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  • Lame duck, not nuclear duck: Netanyahu's staggering defeat

    The slow crumbling of Netanyahu's political prestige reached its nadir on Tuesday, when his own heir apparent Gideon Sa'ar turned against him to elevate arch-rival Reuven Rivlin to presidency.  Reuven Rivlin's victory in the presidential elections on Tuesday was a resounding one, but nowhere near as resonant as Benjamin Netanyahu's defeat - a domestic political defeat to match his 2013 failure to stop Iran-U.S. rapprochement, which yanked the rug out from under his foreign policy. Rivlin and Netanyahu weren't running against each other. Quite the contrary, Rivlin was the candidate of Netanyahu's own party, Likud, adored by the party's rank-and-file…

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  • Former Israeli Prime Minister Ariel Sharon dies at 85

    Israel's former prime minister Ariel Sharon, who spent the last eight years comatose after a series of strokes, died on Saturday, January 11. He was 85 years old. A general, politician, statesman, and to many a notorious war criminal, Ariel Sharon was known to combine dogged personal ambition with strategic acumen and ruthlessness, which together shaped one of the most controversial and remarkable careers in Israeli political history. Born in the community of Kfar Malal in 1928, Sharon joined the Haganah in the mid 1940s, and first saw action in the run-up to the 1948 War, when his unit staged…

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  • Jews, Arabs work to resist racist municipal election campaign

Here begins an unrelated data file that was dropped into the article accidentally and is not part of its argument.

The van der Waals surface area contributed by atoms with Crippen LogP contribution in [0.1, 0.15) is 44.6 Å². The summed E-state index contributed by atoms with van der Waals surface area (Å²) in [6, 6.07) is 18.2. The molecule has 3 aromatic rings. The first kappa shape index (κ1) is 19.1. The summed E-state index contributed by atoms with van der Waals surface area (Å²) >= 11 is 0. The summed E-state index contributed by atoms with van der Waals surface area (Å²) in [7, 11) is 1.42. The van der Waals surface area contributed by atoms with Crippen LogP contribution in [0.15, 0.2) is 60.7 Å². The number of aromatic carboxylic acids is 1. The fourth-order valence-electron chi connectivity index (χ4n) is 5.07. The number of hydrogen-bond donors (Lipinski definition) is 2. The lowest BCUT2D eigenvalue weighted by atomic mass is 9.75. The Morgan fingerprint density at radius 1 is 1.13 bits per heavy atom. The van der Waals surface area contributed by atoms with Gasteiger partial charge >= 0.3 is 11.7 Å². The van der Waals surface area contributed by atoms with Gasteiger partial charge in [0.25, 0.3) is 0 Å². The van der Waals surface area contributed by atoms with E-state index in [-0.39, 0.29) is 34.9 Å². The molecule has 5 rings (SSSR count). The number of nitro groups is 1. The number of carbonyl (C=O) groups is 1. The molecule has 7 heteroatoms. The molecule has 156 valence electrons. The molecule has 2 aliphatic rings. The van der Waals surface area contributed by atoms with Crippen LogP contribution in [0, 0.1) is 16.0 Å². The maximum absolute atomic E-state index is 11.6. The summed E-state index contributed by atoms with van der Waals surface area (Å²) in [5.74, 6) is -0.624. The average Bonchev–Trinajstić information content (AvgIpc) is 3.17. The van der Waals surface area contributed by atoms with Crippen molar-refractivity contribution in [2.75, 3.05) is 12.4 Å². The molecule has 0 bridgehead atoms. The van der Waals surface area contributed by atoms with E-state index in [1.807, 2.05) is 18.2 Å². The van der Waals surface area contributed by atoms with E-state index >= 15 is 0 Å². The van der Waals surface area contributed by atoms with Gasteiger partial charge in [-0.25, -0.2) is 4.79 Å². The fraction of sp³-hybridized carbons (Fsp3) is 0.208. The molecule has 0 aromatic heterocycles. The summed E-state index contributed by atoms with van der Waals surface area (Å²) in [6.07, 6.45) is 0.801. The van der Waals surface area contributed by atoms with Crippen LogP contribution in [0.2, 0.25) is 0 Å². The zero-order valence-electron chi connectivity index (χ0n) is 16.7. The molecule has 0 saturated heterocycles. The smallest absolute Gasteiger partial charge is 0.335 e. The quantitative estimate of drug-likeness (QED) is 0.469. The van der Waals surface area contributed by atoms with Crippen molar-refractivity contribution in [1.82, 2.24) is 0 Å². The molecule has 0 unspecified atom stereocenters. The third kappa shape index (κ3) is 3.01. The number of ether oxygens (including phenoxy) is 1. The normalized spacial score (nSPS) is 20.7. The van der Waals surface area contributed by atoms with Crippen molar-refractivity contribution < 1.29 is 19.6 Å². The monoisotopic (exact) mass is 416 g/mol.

In the face of a nationalistic mayoral campaign by the local Likud chapter, a group of Jews and Arabs in Karmiel choose to focus on eliminating gaps, building public housing and creating a city where everyone can live together as equals. By Dov Caller and Alan Traister “If the Arabs keep coming, Jews will leave and we will even end up with an Arab mayor. The attempt to elect representatives of the Arab community to the city council shows that Karmiel is on the way to becoming a mixed city. Karmiel of 2013 is fighting for its life as a…

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  • Israel’s ultra-Orthodox: Unorthodox partners for peace?

    History has shown that the longer the ultra-Orthodox are excluded from the Israeli coalition, the more likely are the chances that they forge alliances with left-of-centre and dovish partners. Could the Haredi parties be the ones to tip the balance in favor of a peace agreement? By Romana Michelon As of late July, the Israeli-Palestinian peace process is once again making global headlines. Largely the result of the diplomatic efforts made by US Secretary of State, John Kerry, this is the first time since 2010 that chief negotiators representing Israel and the Palestinian Authority confront one another in direct, albeit…

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  • Who deleted Gaza?

    Israeli policy conveys that there is no Palestine, only two chunks of land divided by people, politics and culture. Some international actors and many Israelis are convinced. Are Palestinians?   A recent New York Times report on the World Economic Forum held at the Dead Sea last month, carried the following headline: “Trying to Revive Mideast Talks, Kerry Pushes Investment Plan for West Bank.” The first paragraph of the article went on to explain: In an effort to revive the moribund peace talks between Israel and the Palestinians, Secretary of State John Kerry announced a plan on Sunday to invest as…

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  • One by one, Israel's coalition members abandon two-state rhetoric

    More and more, members of Israel's ruling parties are matching their public statements to the reality they are implementing every minute on the ground: Israel's opposition to the establishment of a viable Palestinian state and a negotiated two-state solution to the conflict.  Economy Minister and Jewish Home Chairman Naftali Bennett is the latest MK to join a robust list of Israeli government coalition members who have publicly stated that the two-state solution is dead and that the notion of a Palestinian state is a thing of the past. Although it's no new position for him, Bennett is making it clear that no…